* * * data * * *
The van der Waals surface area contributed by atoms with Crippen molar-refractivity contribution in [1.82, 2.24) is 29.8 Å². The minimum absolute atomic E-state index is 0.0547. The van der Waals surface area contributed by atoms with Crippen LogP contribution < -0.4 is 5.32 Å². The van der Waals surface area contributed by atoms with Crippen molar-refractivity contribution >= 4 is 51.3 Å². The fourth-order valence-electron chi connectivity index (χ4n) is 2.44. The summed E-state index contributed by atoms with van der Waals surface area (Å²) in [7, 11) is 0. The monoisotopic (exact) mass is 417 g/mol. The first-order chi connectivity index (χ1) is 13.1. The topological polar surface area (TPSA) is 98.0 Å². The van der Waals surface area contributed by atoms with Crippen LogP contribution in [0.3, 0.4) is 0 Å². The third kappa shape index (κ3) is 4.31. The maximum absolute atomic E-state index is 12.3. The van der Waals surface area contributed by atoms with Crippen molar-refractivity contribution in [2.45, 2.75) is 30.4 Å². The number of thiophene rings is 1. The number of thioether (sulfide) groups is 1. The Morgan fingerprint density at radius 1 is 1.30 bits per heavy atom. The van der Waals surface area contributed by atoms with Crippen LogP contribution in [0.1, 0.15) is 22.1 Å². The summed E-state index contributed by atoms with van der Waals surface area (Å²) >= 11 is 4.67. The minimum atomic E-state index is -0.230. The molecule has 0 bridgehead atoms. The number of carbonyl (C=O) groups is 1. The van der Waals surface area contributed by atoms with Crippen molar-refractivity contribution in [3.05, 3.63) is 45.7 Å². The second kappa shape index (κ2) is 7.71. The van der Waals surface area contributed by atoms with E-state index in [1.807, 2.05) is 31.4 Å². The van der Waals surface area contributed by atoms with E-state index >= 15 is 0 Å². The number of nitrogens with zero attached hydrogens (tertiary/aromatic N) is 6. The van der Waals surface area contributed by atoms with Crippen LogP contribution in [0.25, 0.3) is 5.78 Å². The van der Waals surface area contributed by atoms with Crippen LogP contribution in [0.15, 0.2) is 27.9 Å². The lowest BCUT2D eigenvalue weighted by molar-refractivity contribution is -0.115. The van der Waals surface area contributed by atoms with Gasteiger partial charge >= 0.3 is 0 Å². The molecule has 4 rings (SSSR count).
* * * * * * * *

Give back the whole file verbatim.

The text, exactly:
The van der Waals surface area contributed by atoms with Crippen molar-refractivity contribution in [1.82, 2.24) is 29.8 Å². The minimum absolute atomic E-state index is 0.0547. The van der Waals surface area contributed by atoms with Crippen LogP contribution < -0.4 is 5.32 Å². The van der Waals surface area contributed by atoms with Crippen molar-refractivity contribution >= 4 is 51.3 Å². The fourth-order valence-electron chi connectivity index (χ4n) is 2.44. The summed E-state index contributed by atoms with van der Waals surface area (Å²) in [7, 11) is 0. The monoisotopic (exact) mass is 417 g/mol. The first-order chi connectivity index (χ1) is 13.1. The topological polar surface area (TPSA) is 98.0 Å². The van der Waals surface area contributed by atoms with Crippen LogP contribution in [0.3, 0.4) is 0 Å². The third kappa shape index (κ3) is 4.31. The maximum absolute atomic E-state index is 12.3. The van der Waals surface area contributed by atoms with Crippen molar-refractivity contribution in [2.45, 2.75) is 30.4 Å². The number of thiophene rings is 1. The number of thioether (sulfide) groups is 1. The Morgan fingerprint density at radius 1 is 1.30 bits per heavy atom. The van der Waals surface area contributed by atoms with Crippen LogP contribution in [0.1, 0.15) is 22.1 Å². The summed E-state index contributed by atoms with van der Waals surface area (Å²) >= 11 is 4.67. The minimum atomic E-state index is -0.230. The molecule has 0 bridgehead atoms. The number of carbonyl (C=O) groups is 1. The van der Waals surface area contributed by atoms with Crippen molar-refractivity contribution in [3.05, 3.63) is 45.7 Å². The second kappa shape index (κ2) is 7.71. The van der Waals surface area contributed by atoms with E-state index in [1.807, 2.05) is 31.4 Å². The van der Waals surface area contributed by atoms with E-state index >= 15 is 0 Å². The number of nitrogens with zero attached hydrogens (tertiary/aromatic N) is 6. The van der Waals surface area contributed by atoms with Crippen LogP contribution in [0.25, 0.3) is 5.78 Å². The van der Waals surface area contributed by atoms with Crippen LogP contribution in [0.15, 0.2) is 27.9 Å². The lowest BCUT2D eigenvalue weighted by molar-refractivity contribution is -0.115. The van der Waals surface area contributed by atoms with Gasteiger partial charge >= 0.3 is 0 Å². The molecule has 4 rings (SSSR count).